don't know . . . I got the name from Sue [Mrs. Gerhart] during the news. I think it was a company called Matus or something like that." There followed a discussion in which, as he said, Gerhart issued a "moral warning", that "goodness sake, watch out for this kind of thing going on". Gerhart testified that "people called in, and they would relate similar incidents . . . nobody seemed able to top that one, however, on that particular day".
Three others in addition to Gerhart testified concerning the broadcast: Matus himself and two acquaintances, one a customer and one a fellow police officer. The customer, one Schultz, could not recall what was said, but did remember hearing Matus' name mentioned in "a short conversation about the snowplow business and didn't think that was too right". He was then asked:
"Q. What was your reaction to hearing that?
"A. Well, I shook my head. I said maybe instead of [that] guy giving me a break all the time, he is putting it to me."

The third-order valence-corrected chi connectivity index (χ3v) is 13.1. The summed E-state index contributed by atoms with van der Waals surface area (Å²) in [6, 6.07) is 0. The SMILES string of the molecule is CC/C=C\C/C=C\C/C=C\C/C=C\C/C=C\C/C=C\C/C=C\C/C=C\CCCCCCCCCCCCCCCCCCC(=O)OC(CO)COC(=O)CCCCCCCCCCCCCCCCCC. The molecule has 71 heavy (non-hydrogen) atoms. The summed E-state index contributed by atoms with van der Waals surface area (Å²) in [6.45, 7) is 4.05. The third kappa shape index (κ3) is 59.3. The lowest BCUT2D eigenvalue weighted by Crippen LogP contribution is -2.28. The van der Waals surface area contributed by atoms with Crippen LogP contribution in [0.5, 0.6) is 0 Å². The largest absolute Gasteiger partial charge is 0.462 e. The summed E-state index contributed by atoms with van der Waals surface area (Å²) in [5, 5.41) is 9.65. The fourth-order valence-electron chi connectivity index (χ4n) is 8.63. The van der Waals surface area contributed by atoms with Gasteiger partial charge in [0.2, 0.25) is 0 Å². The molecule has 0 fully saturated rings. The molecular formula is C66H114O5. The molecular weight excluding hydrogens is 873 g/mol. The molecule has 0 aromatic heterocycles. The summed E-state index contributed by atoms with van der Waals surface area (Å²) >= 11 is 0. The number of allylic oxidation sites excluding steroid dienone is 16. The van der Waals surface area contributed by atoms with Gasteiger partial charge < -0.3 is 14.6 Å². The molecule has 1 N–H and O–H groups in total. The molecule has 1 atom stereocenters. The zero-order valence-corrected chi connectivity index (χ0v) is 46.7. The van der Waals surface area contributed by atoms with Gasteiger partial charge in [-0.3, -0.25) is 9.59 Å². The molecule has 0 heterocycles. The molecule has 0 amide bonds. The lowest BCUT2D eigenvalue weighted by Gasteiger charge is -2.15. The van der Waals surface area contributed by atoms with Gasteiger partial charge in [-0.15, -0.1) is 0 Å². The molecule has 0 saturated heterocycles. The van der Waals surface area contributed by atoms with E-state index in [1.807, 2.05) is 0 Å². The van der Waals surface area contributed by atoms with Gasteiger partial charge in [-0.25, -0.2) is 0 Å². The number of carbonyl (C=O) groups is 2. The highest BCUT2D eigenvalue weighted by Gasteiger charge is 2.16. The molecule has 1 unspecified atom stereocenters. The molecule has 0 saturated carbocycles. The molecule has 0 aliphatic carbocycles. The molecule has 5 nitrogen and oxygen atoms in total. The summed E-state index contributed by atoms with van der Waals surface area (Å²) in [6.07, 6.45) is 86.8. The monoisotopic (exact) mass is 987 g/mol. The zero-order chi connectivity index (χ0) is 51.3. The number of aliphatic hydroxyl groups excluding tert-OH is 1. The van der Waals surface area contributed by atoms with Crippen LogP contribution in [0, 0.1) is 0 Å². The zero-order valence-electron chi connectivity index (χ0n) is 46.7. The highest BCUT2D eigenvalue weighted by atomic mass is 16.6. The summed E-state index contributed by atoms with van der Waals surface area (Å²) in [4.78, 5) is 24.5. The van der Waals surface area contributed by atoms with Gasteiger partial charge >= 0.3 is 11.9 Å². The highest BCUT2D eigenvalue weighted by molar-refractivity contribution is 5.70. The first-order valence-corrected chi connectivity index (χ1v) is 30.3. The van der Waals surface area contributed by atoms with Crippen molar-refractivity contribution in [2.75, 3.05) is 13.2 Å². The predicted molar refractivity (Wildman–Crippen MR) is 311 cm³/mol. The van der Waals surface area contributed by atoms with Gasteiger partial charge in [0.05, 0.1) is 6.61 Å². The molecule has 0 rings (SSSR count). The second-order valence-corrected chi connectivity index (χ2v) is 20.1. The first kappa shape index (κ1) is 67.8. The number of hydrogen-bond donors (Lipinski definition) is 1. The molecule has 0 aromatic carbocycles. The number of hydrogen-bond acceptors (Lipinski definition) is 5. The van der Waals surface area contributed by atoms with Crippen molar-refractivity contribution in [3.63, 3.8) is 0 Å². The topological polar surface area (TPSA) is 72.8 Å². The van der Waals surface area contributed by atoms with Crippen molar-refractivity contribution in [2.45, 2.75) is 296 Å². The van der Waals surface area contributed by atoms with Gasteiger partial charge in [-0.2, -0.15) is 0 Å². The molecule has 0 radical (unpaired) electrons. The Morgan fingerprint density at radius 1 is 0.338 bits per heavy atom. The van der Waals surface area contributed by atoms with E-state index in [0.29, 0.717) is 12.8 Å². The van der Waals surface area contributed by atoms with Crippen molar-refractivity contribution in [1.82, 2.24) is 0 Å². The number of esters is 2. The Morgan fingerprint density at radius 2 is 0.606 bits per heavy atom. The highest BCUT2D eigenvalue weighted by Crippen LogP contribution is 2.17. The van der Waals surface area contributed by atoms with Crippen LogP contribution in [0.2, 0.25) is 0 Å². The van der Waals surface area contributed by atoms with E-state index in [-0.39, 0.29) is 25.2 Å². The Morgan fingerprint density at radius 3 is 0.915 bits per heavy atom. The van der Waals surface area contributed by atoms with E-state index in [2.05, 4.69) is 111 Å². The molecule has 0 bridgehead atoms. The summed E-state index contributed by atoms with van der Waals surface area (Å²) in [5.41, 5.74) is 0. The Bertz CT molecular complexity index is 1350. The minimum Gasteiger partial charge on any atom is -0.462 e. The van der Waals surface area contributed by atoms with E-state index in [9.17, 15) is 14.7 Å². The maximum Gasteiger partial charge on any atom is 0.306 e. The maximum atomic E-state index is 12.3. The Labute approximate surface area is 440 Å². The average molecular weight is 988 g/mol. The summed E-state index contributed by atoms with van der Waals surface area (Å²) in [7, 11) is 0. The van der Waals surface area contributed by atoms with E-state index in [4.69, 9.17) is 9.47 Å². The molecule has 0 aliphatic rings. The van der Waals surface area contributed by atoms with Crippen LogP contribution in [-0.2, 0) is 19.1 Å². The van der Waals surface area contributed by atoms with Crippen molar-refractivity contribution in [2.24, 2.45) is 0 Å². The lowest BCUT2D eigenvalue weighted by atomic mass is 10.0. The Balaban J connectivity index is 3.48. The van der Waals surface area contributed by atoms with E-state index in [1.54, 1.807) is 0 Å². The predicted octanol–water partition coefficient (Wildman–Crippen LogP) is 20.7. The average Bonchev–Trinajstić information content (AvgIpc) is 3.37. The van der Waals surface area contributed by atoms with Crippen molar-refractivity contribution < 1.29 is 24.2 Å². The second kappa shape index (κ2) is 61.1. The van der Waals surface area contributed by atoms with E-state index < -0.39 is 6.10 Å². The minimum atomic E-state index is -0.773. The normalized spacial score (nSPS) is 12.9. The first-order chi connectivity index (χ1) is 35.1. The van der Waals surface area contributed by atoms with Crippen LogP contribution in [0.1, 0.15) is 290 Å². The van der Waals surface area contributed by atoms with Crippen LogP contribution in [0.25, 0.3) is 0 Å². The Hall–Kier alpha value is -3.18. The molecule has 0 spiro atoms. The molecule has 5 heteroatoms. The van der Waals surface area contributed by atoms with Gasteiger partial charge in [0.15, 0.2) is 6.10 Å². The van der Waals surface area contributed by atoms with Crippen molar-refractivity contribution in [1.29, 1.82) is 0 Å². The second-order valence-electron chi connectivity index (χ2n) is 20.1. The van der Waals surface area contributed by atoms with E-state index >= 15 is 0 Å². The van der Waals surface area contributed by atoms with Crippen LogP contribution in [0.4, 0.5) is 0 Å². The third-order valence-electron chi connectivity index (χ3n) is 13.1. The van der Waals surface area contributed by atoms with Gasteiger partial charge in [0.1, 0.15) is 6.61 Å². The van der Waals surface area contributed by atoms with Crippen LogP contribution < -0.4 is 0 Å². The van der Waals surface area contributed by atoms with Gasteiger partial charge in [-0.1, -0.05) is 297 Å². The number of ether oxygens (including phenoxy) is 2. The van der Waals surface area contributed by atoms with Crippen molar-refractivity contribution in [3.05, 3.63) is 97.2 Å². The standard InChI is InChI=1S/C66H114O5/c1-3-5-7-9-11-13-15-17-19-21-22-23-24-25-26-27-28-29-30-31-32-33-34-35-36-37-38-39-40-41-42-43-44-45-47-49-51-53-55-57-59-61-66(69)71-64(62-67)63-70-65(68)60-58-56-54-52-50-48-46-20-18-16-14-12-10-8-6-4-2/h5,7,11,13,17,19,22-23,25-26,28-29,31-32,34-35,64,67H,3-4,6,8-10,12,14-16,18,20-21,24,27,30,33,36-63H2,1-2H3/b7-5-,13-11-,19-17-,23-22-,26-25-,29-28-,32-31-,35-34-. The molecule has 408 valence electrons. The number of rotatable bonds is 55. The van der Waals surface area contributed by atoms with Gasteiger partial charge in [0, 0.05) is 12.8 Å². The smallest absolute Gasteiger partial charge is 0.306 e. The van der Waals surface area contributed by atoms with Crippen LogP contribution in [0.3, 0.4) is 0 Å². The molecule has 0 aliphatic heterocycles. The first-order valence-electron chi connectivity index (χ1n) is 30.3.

The police officer, Burgess, while not recalling the words used, remembered the broadcaster "saying something about the fee that was charged was out of line. It was much too high and people like this shouldn't be in business, and he mentioned the name Matus". Matus himself heard only a tape replay of the program at the WFIL studio after suit was brought. He testified: "He [Gerhart] said that this Matus garage had plowed his driveway and charged him $35 and his wife was home alone, and people like this, taking advantage of a woman at home alone, and he said they shouldn't be in business." Asked how long the "announcement" took, Matus replied: "He talked about it for a couple of minutes and then later on in the show he got a call, I believe, from a lady in New Jersey, and she said that was outrageous, and she was talking to him about it and didn't mention my name again. And later on in the show he